​Anti-racism groups in the province are calling on Ontario do more to combat the spike in hate crimes that has followed the Paris attacks. 

Groups including the Canadian Arab Federation and the African-Canadian Legal Clinic went to Queen's Park on Thursday to raise concerns in the wake of an attack on a Muslim woman in Toronto and a fire at a mosque in Peterborough, Ont., that is being investigated as a hate crime.

As Canada prepares to receive 25,000 Syrian refugees, the group worries the newcomers could become targets for harassment and violence as people draw links between ISIS militants and Syrian refugees. ISIS has claimed responsibility for the attacks that killed 129 people in the French capital on Friday. 

"We cannot use these Syrian refugees as a scapegoat," Mohamed Boudjenane, the acting president of the Canadian Arab Federation, said. "These same people we are bringing to Canada are the main victims of these terrorist groups."

His colleague, Mohamed El Rashidy, said the people coming to Canada are not asylum seekers, they are refugees, who have already been undergoing screening as they wait in United Nations camps for years.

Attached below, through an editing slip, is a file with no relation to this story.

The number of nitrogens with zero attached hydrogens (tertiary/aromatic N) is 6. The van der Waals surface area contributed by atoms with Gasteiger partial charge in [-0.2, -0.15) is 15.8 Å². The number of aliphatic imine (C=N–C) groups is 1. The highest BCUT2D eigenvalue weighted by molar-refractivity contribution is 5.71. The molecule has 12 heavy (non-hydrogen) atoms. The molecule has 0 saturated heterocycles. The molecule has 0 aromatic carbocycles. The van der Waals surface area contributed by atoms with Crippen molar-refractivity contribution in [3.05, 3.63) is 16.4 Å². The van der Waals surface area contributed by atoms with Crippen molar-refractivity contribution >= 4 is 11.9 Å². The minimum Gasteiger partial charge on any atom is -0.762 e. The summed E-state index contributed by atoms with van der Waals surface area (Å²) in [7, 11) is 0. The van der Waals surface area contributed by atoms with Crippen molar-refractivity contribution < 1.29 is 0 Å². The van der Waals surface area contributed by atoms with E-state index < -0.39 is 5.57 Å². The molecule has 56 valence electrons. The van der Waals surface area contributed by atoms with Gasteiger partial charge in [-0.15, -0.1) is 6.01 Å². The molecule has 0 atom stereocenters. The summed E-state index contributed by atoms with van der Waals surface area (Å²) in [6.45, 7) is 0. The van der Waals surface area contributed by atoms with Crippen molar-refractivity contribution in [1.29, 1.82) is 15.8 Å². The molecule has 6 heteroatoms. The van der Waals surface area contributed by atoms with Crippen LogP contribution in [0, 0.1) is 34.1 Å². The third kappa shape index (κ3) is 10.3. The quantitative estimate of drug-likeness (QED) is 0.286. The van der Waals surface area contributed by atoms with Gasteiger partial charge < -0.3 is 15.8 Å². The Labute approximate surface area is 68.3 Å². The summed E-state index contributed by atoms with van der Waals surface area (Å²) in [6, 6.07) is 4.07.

Debbie Douglas, the executive director of the Ontario Council or Agencies Serving Immigrants, said Canada is "absolutely" ready for an influx of refugees.

In Ontario, her organization has for months been arranging housing that ranges from low-cost motels to dormitory rooms, she said.

"Some politicians have been fanning the whole notion that anyone coming from that part of the world must be a terrorist and we as Canadians should be closing our doors," Douglas said.

She called on the province to launch a major public education campaign to boost support for refugees.

Earlier this week, Premier Kathleen Wynne reconfirmed Ontario's commitment to welcome Syrian refugees fleeing civil war in their country.

Wynne plans to deliver remarks Friday at the Ottawa Mosque alongside Community Safety Minister Yasir Naqvi.

The province is considering using recently decommissioned hospitals as temporary housing for refugees.

With files from Mike Crawley and Canadian Press